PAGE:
In Shenandoah, Virginia, widower farmer Charlie Anderson lives a peaceful life with his six sons - Jacob, James, Nathan, John, Henry and Boy, his daughter Jennie, and his daughter-in-law ... See full summary »
When her husband dies en route to America, Martha Price and her daughter Hilary are left to carry out his dream: the introduction of Hereford cattle into the American West. They enlist Sam ... See full summary »
The US Army is under pressure from the desperate relatives of white prisoners of the Comanches to secure their rescue. A cynical and corrupt marshal, Guthrie McCabe, is persuaded by an army... See full summary »
Jim Douglas has been relentlessly pursuing the four outlaws who murdered his wife, but finds them in jail about to be hanged. While he waits to witness their execution, they escape; and the... See full summary »
Posing as a hangman, Mace Bishop arrives in town with the intention of freeing a gang of outlaws, including his brother, from the gallows. Mace urges his younger brother to give up crime. The sheriff chases the brothers to Mexico. They join forces, however, against a group of Mexican bandits. Written by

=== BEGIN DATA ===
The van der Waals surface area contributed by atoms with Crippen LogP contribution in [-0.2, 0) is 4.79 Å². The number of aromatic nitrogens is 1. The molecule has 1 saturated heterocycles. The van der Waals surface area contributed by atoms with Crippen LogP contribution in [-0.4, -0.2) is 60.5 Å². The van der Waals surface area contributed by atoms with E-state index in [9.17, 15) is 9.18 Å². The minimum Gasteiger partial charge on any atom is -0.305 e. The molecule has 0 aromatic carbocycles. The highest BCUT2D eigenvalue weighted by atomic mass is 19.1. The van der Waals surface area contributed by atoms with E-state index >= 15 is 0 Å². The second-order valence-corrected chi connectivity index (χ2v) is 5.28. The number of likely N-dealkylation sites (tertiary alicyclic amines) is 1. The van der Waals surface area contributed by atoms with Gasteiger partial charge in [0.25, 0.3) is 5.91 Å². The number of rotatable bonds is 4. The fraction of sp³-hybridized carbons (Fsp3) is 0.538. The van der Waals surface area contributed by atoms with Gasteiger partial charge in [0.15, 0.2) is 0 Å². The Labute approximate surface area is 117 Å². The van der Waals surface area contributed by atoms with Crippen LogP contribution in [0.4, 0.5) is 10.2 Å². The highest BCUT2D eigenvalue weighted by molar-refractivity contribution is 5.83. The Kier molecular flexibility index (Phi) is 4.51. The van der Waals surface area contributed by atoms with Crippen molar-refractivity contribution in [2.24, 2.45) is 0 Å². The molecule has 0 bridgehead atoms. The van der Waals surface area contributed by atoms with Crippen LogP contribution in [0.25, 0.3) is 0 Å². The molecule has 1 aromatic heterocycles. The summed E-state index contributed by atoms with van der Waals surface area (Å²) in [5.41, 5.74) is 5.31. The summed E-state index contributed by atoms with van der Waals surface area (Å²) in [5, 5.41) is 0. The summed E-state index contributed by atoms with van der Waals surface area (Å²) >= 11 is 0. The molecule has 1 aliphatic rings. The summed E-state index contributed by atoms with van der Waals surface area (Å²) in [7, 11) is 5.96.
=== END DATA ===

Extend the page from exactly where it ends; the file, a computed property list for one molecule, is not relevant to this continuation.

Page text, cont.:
Ed Stephan <firstname.lastname@example.org>
One of the men killed by the bandits. He is/was also the head coach of the Dallas Cowboys. See more »
When the outlaws supposedly cross the Rio Grande into Mexico, the direction of the water current indicates they are actually crossing into Texas. See more »
I thought he was your friend?
He is, but that don't make him any less disgusting. You take Pop, for instance. He was due to be shot the day he was born. And that heart of his is nothing more but a festering sore.
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Without comparing it to any of the acknowledged "greats" or even better westerns any of the stars made, "Bandolero" is a satisfying movie - interesting enough story with a bit of a humorous twist, well-mounted, beautifully shot, and everybody involved does their customary good job. If it drags a bit in some of the campfire scenes, it makes up for it in the action scenes. Must single out Rudy Diaz, who plays the chief Mexican bandit, as making a particularly vivid impression in his few scenes. Oh, I almost forgot, another rousing Jerry Goldsmith score worth owning on its own account. What more can you ask, seeing great guys like Jimmy, Dean, George, Harry Carey & Co., and of course Raquel, going thru long-practiced paces they knew so well by this time?
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